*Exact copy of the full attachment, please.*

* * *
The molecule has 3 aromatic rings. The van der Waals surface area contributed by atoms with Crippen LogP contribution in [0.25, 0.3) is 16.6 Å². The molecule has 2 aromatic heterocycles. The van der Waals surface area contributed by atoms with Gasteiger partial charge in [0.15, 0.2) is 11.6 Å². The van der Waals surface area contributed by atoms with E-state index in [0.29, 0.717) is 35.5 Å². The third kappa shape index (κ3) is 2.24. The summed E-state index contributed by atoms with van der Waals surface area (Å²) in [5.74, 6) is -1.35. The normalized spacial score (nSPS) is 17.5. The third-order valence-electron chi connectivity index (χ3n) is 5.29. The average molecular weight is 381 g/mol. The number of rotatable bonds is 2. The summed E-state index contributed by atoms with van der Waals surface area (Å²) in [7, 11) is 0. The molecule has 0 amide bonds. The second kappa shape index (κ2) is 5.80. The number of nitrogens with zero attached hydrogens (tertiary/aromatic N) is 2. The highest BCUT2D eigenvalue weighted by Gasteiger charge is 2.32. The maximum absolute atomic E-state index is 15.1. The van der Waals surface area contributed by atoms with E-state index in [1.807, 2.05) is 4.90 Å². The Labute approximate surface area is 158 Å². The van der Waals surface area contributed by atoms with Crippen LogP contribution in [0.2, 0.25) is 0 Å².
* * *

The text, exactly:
The molecule has 3 aromatic rings. The van der Waals surface area contributed by atoms with Crippen LogP contribution in [0.25, 0.3) is 16.6 Å². The molecule has 2 aromatic heterocycles. The van der Waals surface area contributed by atoms with Gasteiger partial charge in [0.15, 0.2) is 11.6 Å². The van der Waals surface area contributed by atoms with E-state index in [0.29, 0.717) is 35.5 Å². The third kappa shape index (κ3) is 2.24. The summed E-state index contributed by atoms with van der Waals surface area (Å²) in [5.74, 6) is -1.35. The normalized spacial score (nSPS) is 17.5. The third-order valence-electron chi connectivity index (χ3n) is 5.29. The average molecular weight is 381 g/mol. The number of rotatable bonds is 2. The summed E-state index contributed by atoms with van der Waals surface area (Å²) in [7, 11) is 0. The molecule has 0 amide bonds. The second kappa shape index (κ2) is 5.80. The number of nitrogens with zero attached hydrogens (tertiary/aromatic N) is 2. The highest BCUT2D eigenvalue weighted by Gasteiger charge is 2.32. The maximum absolute atomic E-state index is 15.1. The van der Waals surface area contributed by atoms with E-state index in [1.807, 2.05) is 4.90 Å². The Labute approximate surface area is 158 Å². The van der Waals surface area contributed by atoms with Crippen LogP contribution in [0.2, 0.25) is 0 Å².